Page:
In the cold morning of Feb 28th 2007, outside the RCA dome in downtown Indianapolis, a group of people from Association for India’s Development (AID) and Amnesty International held a protest against Mr. Andrew Liveris, CEO of DOW Chemicals, speaking at the 61st Conference for Energy and Environment.The conference hosted by the Kelley School of Business, Indiana University, was attended by over 1000 people including students and executives from various major corporations. The protestors held a banner “DOW clean up or shut up! Justice for Bhopal” which captures the irony of the CEO of Dow Chemicals, a company with a record of tarnishing the environment, preaching about energy and environment.
Since 2001, Dow Chemicals fully owns Union Carbide, which was responsible got the Bhopal gas tragedy in India. This gas leak caused by the total failure of the plant’s safety systems killed over 22,000 people and left behind an accident site where, even today, hundreds of thousands of people are being exposed to toxic wastes. The banner and posters held by the protestors attracted the attention of the conference attendees and several by-passers. The protestors also distributed flyers and spoke to several pedestrians about the Bhopal disaster and Dow chemicals’ involvement. Earlier in the month, representatives from AID and Amnesty International had expressed their concerns to the Dean of Kelly School of Business which had lead to invitations for the two groups to attend the conference and question Mr. Liveris directly.
Three members from AID and Amnesty were present inside the conference venue and made use of the Question & Answer session to ask Mr. Liveris about their role in Bhopal. Ms. Harini Gopalakrishnan, the spokesperson for AID and graduate student at Indiana University, described the plight of the 200,000 Bhopal victims in her question and asked if Dow will take any steps to shed its apathy. “[B]eing the CEO of the largest chemical company in the world and also the parent company of Union Carbide, I would like to know, what you would like to do about this (Bhopal) in the future”, Ms. Gopalakrishnan wanted to know. Mr. Liveris, calling it a tough question, declined all responibility on Dow Chemical for the disaster. “Union Carbide settled with the government of India, and the state Government of Madhya Pradesh, for four seventy million dollars in 1989….. it is really not the DOW chemical company’s responsibility at all”.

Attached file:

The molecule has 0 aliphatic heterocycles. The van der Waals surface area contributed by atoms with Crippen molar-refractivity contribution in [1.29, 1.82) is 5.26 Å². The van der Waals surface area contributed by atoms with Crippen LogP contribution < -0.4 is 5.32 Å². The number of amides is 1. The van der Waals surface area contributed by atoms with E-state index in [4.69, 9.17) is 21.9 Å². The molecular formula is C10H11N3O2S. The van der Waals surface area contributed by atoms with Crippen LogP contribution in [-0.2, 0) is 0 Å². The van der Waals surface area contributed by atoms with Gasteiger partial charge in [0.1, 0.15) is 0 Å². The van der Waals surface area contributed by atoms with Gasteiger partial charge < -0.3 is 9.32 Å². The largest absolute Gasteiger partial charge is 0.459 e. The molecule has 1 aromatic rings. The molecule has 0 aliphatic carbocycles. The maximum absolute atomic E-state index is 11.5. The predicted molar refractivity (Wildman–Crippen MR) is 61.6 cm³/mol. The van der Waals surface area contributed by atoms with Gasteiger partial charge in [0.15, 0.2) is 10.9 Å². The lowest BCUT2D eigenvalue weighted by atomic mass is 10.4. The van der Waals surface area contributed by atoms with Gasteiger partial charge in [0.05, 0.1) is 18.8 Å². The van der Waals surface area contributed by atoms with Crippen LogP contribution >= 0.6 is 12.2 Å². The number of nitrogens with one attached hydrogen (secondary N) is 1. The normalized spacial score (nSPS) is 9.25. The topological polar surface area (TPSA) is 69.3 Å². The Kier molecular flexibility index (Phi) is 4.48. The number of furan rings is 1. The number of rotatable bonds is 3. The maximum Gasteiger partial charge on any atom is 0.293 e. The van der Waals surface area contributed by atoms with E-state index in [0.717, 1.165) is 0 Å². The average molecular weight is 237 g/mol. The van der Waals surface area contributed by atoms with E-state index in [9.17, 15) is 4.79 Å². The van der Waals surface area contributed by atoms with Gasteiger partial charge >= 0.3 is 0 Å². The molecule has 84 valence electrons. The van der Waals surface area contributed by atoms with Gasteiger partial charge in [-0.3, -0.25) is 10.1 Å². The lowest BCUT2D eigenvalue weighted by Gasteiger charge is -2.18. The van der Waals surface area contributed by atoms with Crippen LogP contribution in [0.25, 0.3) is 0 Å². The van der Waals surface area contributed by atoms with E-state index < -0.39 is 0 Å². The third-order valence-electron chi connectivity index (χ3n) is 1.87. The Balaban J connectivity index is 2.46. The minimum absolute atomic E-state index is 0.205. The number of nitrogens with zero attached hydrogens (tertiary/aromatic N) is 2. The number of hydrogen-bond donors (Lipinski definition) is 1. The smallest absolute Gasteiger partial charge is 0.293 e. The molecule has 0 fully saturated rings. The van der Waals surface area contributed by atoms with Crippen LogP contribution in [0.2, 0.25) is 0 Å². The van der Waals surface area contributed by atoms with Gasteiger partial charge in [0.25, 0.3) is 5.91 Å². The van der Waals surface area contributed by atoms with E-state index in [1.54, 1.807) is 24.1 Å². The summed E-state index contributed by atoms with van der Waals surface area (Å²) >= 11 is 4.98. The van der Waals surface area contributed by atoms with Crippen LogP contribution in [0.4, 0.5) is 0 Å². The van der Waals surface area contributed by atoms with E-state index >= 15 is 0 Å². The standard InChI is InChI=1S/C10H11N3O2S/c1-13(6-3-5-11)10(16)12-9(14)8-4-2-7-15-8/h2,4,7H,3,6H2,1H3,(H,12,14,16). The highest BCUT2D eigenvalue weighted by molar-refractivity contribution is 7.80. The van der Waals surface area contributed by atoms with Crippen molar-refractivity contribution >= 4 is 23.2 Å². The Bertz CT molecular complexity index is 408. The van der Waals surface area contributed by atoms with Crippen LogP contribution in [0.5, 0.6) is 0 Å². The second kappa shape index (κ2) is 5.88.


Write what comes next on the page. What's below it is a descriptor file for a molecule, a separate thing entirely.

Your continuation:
Mr. Tom Benner from Amnesty International countered Dow’s position with a follow-up question referring Amnesty’s 2002 report on the Bhopal disaster. Mr. Benner asked Mr. Liveris, “… [e]veryone here understands that when you purchase a company, you acquire all its assets, but also it liabilities. You talked about sending four seventy million dollars to the government of India. But with all due respect, I don’t think that’s sufficient. When I was a child, my parents taught me that when I made a mess, it was my job, my responsibility, to clean it up. Shouldn’t the same thing apply to corporations as well?”. Mr. Liveris was clearly irritated by the question and tersely reiterated his earlier position taking cover behind the limited settlement arrived at in the Indian courts. He added, “the settlement was justified and … by the Supreme Court of India. So, I will again urge you to get on a flight to New Delhi, and ask exactly that question to the Government of India, who has access to four seventy million dollars from 1989.”. He failed to mention that the settlementwas only for the current victims of the disaster in 1989 and did not cover the cleanup of the accident site or the fallout of the toxic pollutants in the site on the health of thousands living in the Bhopal community.
Finally, Giri Krishnan, president of AID and graduate student at Indiana University, confronted Mr. Liveris on their using the law to justify their compensation yet not appearing in the Indian courts to face criminal charges. Mr. Krishnan said, “In 1991, the Supreme Court of India has reacted against Union Carbide ‘culpable homicide’ against the Union Carbide industry and Union carbide is right now, a fully subsidiary of DOW, and it has not shown up in the courts of India”, and went on to ask if Dow would put any pressure on Union Carbide to face trial and provide justice to the affected people. before Mr. Liveris could address their criminal liability, the moderator of the conference intervened saying the most people in the audience did not take the environmental issues raised on Bhopal seriously and that we move on to other questions. This was met with applause from the audience, which seemed to reflect the futility of tying environmental responsibility with business.
Despite Mr. Liveris failng to adequately answer the questions and the disinterest of the audience to environmental issues that were poisoning people in developing countries, the protest served to highlight to continued negligence of Dow Chemical to the Bhopal victims. The protestors attested that they would continue to fight for justice for the Bhopal victims and their actions against Dow would endure till the victims are rehabilitated.
Listen to the Q & A session:
Question & Answer #1 (Ms. Gopalakrishnan and Mr. Liveris)
Question & Answer #2 (Mr. Benner and Mr. Liveris)
Question & Answer #3 (Mr. Krishnan and moderator)